HRW sends open letter to Burundi president over human rights

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Human Rights Watch (HRW) has sent an open letter to recently-elected Burundi President Évariste Ndayishimiye, urging the country’s new leader to address a series of ongoing human rights issues.

The letter starts by offering condolences over the recent death of former president Pierre Nkurunziza, who suddenly passed away last month, and goes on to urge Ndayishimiye to “take strong, bold, and concrete steps” to tackle the rights abuses characterised by his predecessor’s regime.

HRW urges Ndayishimiye to address rights abuses

The open letter, which was also published on the HRW website, explains that the rights group is writing to “raise important concerns and share our recommendations on steps your government should take to advance and protect human rights in Burundi.”

After summarising the group’s concerns, the letter urges Ndayishimiye to address human rights issues in Burundi and offers a series of recommended steps for the new president to consider.

“We hope that you will address these issues and make the protection and promotion of human rights a top priority throughout your presidency. We urge you to work to make systemic changes to end the violence and abuse, fueled by widespread impunity, that have plagued the country for far too long, especially since 2015,” the letter explains.

The recommended steps include the following:

  1. Remove from security services posts and other executive branches, officials who have been credibly implicated in serious human rights violations.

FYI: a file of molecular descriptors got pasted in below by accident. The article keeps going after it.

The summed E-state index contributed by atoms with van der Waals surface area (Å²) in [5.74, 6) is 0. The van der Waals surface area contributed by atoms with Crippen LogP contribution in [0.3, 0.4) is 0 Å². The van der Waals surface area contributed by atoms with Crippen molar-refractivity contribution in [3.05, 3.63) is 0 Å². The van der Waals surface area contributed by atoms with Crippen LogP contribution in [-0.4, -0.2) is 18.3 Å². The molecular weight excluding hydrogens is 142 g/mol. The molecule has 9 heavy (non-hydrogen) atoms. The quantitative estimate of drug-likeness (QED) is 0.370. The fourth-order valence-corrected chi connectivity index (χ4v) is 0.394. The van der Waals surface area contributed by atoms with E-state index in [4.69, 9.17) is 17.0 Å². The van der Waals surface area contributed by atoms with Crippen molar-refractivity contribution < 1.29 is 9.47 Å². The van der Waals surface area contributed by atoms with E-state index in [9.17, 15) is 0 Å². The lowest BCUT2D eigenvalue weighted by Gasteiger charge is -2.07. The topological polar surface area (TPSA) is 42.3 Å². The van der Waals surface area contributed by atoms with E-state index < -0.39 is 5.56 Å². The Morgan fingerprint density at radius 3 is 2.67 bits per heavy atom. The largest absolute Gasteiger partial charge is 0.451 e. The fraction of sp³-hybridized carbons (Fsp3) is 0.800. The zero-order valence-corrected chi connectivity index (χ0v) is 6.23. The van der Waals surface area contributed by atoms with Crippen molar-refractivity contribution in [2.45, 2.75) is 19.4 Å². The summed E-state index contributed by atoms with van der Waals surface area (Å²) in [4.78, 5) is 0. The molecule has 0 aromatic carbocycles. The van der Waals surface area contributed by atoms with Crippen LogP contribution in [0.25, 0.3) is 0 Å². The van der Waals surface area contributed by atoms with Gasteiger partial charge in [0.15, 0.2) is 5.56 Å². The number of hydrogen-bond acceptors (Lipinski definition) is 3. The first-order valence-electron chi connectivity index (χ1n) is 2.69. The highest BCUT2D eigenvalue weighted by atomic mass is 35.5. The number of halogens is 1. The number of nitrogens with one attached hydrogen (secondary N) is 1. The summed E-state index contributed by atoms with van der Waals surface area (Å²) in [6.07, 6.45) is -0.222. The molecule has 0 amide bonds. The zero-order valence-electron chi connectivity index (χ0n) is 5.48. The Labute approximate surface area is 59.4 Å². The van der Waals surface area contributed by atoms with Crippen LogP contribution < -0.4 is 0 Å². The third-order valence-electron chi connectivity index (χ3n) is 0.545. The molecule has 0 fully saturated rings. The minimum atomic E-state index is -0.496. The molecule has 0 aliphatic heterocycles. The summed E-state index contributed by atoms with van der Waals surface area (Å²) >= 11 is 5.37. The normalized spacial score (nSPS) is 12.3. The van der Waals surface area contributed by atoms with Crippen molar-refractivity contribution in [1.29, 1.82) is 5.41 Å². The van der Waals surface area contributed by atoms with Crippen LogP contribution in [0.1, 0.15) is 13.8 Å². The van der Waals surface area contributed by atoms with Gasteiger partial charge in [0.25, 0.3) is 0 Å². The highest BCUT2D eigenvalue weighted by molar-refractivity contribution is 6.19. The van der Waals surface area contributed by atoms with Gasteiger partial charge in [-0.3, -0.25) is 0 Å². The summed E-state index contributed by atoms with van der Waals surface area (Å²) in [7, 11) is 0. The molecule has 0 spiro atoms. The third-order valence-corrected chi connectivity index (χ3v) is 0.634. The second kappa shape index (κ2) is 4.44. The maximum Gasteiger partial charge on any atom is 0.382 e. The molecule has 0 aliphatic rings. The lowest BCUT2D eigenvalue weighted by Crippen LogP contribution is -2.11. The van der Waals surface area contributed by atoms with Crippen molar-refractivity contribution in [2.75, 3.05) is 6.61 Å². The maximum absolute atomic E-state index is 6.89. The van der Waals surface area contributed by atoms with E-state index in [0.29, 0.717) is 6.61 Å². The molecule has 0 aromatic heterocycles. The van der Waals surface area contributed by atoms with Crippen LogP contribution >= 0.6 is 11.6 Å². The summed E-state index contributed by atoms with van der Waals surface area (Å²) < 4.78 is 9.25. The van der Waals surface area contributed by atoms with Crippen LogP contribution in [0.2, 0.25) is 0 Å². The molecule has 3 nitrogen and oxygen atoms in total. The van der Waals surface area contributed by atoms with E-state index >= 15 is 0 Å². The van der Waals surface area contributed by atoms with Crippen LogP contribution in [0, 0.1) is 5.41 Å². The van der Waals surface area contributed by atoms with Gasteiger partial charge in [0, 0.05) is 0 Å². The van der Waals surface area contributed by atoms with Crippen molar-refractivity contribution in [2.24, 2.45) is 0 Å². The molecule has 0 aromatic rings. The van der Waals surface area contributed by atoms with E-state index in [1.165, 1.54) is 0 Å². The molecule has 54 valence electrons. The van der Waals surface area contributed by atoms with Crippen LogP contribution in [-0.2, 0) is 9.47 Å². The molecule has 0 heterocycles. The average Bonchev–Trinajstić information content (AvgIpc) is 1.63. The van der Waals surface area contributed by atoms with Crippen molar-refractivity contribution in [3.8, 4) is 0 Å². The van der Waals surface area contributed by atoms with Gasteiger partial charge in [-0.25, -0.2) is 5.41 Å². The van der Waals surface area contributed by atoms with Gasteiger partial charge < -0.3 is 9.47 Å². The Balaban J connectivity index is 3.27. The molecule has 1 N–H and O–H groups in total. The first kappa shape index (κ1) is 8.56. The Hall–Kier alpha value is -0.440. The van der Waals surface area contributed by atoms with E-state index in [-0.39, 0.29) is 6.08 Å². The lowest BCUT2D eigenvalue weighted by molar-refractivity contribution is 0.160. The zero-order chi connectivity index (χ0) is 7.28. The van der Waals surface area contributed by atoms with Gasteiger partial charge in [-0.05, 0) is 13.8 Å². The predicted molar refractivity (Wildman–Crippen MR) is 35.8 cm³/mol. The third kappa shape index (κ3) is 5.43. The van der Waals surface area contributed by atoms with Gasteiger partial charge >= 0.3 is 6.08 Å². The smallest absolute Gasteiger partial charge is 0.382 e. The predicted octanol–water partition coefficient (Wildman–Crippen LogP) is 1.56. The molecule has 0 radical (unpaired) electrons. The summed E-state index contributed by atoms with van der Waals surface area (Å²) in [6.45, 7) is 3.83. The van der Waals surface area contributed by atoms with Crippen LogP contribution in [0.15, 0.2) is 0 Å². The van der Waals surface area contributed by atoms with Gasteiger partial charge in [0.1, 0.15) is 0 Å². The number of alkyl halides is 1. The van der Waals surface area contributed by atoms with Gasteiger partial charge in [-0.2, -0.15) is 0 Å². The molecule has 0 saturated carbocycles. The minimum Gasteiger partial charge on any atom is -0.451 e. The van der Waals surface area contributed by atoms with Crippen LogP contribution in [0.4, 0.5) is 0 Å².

2. Instruct the security forces, the local administrators, and the Imbonerakure to stop extortion, the use of forced labour, beatings, arbitrary arrests, threats, harassment, and collection of contributions for state-led projects.
  3. Direct the Justice Ministry to thoroughly and impartially investigate past grave violations of human rights.
  4. Ensure a thorough and independent investigation into the crimes and abuses committed by the Imbonerakure.
  5. End all political interference in the judicial system, facilitate victims’ access to justice, and ensure progress on emblematic cases.
  6. Fully protect everyone’s rights to freedom of expression, assembly, and association.
  7. Cooperate with and support regional and international human rights mechanisms and treaties, and act to ensure that Burundian law adequately reflects international human rights commitments.
  8. Ratify the Rome Statute.

The letter also praises Ndayishimiye’s commitment “to strengthening dialogue” and “to uphold freedom of expression” although it raises concern about certain comments made by the new leader in relation to government critics, abortion and same-sex marriage. While a common theme throughout the letter is concern over the ruling party’s youth league, Imbonerakure, which is widely reported to have committed serious rights abuses in recent years, as well as the ongoing impunity enjoyed by the police and other security forces.

Featured image: By Mononomic (wikipedia:User:Mononomic) – Image:Hrw_logo.gif, Public Domain, https://commons.wikimedia.org/w/index.php?curid=6440997

 

 

About Aaron Brooks

Aaron Brooks is a UK journalist who wants to cut out the international agendas in news. Spending his early years in both England and Northern Ireland he saw the difference between reality and media coverage at an early age. After graduating from the University of Chester with a BA in journalism, his travels revealed just how large the gap between news and the real world can be. As Editor-in-Chief at East Africa Monitor, it’s his job to provide a balanced view of what’s going on in the region for English-speaking audiences.